by Steve Dwyer
You know the drill when it comes to accessing all the disparate elements of a complex redevelopment footprint.
Brown University officials in Rhode Island were recently sidetracked by discussions about the future of a massive, century-old power station that sat vacant on the Providence River along its campus.
Questions abound: Leave it alone or dismantle it to pave the way for a new university structure? Often times with legacy structures like a former power facility, razing it becomes a case of doing more harm than good.
Enter the spirit of historical preservation, and it happened as part of the university’s quest to establish a unified redevelopment plan—in this case built around academia and medical technology.
In the Brown University case, the plan was to create student housing in this city’s historic jewelry district. The developer, Richard A. Galvin, the president and chief executive of CV Properties in Boston, convinced Brown officials that the power plant could be parlayed into a property that would enhance Brown’s other investments in the district, including its medical school. Lined with 30-foot arched windows, the brick building provided vast views of the river and the city beyond.
Brown recruited the University of Rhode Island and Rhode Island College, which were jointly looking for a site to build a nursing school, and then helped negotiations with the state to secure a long-term lease agreement. Currently, a public nursing school and the Brown administrative staff are housed together in a refurbished power station at the edge of an emerging innovation and design district.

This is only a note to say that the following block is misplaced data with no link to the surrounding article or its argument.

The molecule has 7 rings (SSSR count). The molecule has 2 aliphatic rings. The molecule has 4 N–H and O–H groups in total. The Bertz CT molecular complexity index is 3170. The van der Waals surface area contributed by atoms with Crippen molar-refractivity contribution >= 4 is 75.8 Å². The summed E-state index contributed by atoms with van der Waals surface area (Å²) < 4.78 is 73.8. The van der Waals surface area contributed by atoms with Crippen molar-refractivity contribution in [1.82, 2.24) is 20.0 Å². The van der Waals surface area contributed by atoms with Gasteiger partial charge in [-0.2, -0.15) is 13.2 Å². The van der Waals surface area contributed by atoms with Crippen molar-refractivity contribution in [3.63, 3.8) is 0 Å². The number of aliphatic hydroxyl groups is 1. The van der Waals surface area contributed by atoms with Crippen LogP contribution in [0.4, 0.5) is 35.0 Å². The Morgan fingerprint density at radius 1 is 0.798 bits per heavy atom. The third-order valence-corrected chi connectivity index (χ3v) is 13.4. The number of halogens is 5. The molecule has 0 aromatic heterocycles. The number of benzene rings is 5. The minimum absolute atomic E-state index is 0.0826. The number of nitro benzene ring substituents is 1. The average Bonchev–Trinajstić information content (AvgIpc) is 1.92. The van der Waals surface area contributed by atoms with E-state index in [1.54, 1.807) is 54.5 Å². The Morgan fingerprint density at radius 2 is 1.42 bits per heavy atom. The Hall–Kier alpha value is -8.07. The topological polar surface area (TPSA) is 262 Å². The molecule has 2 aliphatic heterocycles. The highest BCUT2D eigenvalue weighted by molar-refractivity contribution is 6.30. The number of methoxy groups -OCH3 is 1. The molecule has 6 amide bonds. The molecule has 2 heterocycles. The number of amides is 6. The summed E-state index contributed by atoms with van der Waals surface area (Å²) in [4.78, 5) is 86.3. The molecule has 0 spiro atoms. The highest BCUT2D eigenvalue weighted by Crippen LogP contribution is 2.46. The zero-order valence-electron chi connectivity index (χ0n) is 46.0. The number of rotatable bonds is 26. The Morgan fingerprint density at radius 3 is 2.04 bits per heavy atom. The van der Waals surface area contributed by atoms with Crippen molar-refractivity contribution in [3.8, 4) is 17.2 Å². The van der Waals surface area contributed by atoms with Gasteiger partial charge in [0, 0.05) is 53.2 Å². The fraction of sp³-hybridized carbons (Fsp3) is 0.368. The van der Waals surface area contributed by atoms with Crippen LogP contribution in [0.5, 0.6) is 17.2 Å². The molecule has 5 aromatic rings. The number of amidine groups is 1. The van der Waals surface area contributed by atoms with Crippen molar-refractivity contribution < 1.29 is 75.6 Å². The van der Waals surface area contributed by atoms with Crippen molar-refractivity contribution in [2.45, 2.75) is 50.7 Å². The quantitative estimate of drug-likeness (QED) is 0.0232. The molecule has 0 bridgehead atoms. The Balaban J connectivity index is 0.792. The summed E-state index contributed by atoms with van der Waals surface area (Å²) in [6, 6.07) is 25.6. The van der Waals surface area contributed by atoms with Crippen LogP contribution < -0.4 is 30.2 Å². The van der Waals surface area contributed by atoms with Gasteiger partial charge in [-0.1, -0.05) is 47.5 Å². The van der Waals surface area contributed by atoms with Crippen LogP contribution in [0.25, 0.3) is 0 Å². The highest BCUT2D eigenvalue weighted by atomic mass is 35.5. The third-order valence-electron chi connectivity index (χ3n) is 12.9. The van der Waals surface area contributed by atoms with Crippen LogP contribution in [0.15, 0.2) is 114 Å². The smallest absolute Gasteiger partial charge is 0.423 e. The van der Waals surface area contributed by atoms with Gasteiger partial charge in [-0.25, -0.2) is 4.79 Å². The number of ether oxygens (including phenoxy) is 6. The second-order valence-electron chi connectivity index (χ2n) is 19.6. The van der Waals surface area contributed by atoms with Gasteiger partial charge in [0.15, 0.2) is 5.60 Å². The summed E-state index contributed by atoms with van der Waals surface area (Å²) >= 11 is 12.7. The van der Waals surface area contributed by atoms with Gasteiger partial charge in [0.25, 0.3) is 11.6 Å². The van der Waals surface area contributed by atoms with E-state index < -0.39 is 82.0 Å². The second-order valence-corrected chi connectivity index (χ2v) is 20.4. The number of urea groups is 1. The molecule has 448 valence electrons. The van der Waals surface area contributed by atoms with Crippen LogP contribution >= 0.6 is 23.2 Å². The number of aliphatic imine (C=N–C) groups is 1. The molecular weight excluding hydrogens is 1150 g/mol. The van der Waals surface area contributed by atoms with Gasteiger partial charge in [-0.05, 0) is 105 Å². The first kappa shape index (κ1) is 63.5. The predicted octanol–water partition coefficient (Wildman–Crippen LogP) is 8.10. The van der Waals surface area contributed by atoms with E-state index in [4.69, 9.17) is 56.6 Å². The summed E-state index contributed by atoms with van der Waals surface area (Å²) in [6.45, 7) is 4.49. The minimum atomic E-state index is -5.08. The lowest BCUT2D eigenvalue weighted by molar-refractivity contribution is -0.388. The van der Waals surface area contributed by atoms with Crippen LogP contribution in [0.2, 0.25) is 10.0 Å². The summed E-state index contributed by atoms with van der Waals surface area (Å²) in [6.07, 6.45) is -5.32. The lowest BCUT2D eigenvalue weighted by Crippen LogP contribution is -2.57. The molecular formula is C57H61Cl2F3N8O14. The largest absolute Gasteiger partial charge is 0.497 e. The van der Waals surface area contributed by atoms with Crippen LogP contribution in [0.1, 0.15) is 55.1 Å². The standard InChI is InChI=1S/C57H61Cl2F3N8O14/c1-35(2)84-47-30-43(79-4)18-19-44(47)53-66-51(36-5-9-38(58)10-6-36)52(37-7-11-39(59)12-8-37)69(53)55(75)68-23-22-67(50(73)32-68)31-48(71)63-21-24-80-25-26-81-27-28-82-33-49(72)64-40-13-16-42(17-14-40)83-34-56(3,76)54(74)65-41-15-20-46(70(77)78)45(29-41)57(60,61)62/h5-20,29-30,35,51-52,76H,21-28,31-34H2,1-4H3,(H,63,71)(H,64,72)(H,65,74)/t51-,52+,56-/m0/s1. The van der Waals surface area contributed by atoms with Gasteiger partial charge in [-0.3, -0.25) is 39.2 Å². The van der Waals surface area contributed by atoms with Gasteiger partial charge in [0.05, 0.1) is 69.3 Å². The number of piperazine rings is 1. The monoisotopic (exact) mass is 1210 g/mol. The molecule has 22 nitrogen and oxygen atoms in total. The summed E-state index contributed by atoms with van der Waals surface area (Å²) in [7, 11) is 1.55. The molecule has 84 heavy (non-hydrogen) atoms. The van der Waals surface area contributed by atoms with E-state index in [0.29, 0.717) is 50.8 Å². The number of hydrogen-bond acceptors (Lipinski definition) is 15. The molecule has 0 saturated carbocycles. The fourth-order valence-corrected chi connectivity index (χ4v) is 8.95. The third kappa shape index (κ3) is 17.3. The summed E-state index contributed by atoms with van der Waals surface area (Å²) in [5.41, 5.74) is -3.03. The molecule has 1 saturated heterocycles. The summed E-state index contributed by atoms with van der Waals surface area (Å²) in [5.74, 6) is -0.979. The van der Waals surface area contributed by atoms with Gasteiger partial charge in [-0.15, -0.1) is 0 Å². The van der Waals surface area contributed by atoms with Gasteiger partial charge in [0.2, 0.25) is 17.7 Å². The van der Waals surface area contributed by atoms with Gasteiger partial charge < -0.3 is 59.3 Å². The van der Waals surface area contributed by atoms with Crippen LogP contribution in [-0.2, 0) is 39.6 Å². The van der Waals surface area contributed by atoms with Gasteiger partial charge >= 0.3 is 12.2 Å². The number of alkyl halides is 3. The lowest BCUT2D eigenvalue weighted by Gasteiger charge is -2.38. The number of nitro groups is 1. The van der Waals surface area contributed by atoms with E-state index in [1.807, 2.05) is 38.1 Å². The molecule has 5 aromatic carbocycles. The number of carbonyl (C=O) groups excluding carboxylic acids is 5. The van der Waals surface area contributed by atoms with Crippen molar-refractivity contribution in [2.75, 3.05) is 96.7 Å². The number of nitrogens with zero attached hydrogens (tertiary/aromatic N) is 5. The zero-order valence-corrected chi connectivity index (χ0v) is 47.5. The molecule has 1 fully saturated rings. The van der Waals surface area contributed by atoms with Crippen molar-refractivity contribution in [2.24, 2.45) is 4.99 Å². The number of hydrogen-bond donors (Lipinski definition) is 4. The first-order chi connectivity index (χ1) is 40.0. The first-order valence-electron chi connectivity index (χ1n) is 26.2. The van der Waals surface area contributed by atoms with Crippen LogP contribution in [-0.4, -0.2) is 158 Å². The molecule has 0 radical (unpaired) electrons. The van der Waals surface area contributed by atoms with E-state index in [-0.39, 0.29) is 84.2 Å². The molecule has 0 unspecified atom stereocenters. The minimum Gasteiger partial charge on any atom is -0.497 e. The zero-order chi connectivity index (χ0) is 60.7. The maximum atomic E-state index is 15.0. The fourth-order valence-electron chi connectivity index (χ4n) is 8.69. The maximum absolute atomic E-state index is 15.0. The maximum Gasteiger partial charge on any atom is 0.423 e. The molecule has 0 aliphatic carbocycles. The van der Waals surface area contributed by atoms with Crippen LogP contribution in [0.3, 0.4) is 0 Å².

From a logistical standpoint, Brown administrative offices are now all in one place instead of scattered around its main campus. The nursing school, close to both the medical school and two hospitals, is also able to train students in state-of-the-art health care simulation labs.
Sometimes, when you want to create an innovation district it’s actual innovation that drives the process. What do we mean by that? Well, this redevelopment play was all made possible due to results-driven networking among not only public/government and private sectors, but you can also throw in the academia component as well. Brown University’s initiative serves as one more shining example of the importance of a unified vision of a private-public partnership.
In fact, the trend toward vertical-driven innovation centers—academic in nature or otherwise—is an idea that has truly taken wing. Bruce J. Katz, a scholar with the Brookings Institution who was a co-author of a 2014 report on innovation districts, indicated at that time that any type of shift in the “geography of innovation” was still largely undefined.
By 2017, Katz had forged a new opinion. He said he was “hard-pressed to come up with a city that’s not thinking about” establishing innovation chubs, and often times it’s being done around civic waterfronts.
One can look to Chattanooga, TN, which in 2009 leveraged an ultra-high-speed broadband network installed by the city-owned utility to start a downtown innovation district. Expansion is likely to require strengthening the district’s partnerships with the University of Tennessee and the public school system, said Mayor Andy Berke, who noted that the United States Dept. of Energy’s Oak Ridge National Laboratory opened an office in the district last year. All total it encompassed more than 4,400 acres.
This undertaking was a yeoman’s effort but was well worth it. Do you have an innovation center redevelopment concept that’s poised for execution?